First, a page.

Conor Dufficy was instructed in the inquest that concerned the death of Susan Warby. Earlier this year, her story received national press coverage, because of an anonymous letter from a purported member of staff to Susan’s husband and subsequent allegations of a witch-hunt by the West Suffolk NHS Foundation Trust for a whistleblower. The inquest concluded on 7 September 2020 after and adjournment for evidence from an expert in Intensive care. Mr Parsley, the Senior Coroner for Suffolk, delivering a narrative conclusion, found that Susan died as the result of the progression of a naturally occurring illness (a perforated diverticulum leading to peritonitis), and this was contributed to by unnecessary insulin treatment caused by erroneous blood test results. The erroneous results occurred because of the administration of dextrose solution via an arterial line at the time of her original operation (instead of a saline solution). This was compounded by bad technique in removing ‘dead space’ from blood samples taken from the arterial line. The blood samples showed very elevated levels of blood glucose (hyperglycaemia), which was erroneous. This led to the administration of insulin and then to hypoglycaemia (very low levels of blood glucose), causing a degree of brain injury which contributed to her death.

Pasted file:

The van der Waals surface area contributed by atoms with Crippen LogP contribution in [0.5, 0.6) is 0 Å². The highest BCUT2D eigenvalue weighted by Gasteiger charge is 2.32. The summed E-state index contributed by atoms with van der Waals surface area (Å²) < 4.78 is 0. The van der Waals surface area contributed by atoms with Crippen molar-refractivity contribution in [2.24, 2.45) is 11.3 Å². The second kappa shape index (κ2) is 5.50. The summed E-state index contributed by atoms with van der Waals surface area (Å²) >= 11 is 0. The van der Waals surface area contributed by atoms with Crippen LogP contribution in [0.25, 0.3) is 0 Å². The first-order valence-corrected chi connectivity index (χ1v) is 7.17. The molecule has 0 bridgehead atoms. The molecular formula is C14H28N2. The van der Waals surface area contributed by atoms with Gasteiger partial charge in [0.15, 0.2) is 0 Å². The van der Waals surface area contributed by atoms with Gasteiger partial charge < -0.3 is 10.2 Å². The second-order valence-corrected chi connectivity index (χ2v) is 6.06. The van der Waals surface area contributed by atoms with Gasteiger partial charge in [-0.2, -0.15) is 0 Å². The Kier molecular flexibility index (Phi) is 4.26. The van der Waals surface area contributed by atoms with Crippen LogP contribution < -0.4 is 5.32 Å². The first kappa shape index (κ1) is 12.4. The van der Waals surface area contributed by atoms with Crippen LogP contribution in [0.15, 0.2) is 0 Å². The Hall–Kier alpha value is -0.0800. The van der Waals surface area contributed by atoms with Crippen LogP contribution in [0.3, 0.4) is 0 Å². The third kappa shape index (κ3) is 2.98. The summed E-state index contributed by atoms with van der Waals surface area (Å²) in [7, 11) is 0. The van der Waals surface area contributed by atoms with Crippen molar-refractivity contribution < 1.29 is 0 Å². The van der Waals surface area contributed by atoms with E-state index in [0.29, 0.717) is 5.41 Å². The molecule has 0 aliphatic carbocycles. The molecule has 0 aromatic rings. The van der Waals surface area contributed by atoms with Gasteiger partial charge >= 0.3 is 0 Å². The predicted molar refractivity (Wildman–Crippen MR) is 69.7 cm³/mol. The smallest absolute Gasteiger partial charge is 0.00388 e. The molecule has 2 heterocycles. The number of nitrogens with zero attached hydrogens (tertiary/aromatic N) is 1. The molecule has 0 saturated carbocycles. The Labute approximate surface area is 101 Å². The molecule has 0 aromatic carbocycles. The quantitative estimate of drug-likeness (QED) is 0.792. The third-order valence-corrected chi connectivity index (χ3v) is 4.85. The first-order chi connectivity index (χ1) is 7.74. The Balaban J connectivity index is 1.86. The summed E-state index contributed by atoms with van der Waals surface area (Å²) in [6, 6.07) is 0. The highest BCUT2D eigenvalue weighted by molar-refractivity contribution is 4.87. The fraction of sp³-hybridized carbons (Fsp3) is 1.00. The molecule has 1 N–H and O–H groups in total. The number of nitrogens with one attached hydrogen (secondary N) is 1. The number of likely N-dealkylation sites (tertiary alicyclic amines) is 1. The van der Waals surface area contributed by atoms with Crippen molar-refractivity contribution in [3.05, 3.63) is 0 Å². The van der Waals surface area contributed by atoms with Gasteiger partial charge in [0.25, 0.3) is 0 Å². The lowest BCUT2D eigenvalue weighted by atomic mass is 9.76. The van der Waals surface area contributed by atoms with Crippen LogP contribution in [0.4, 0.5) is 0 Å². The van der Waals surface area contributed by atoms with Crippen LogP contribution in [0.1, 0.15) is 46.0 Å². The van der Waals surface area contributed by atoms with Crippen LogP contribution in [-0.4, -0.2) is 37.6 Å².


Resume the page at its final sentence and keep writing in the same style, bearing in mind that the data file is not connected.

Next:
The Senior Coroner sent a prevention of future deaths report to Matthew Hancock, the Secretary of State for Health & Social Care, and to the MHRA.
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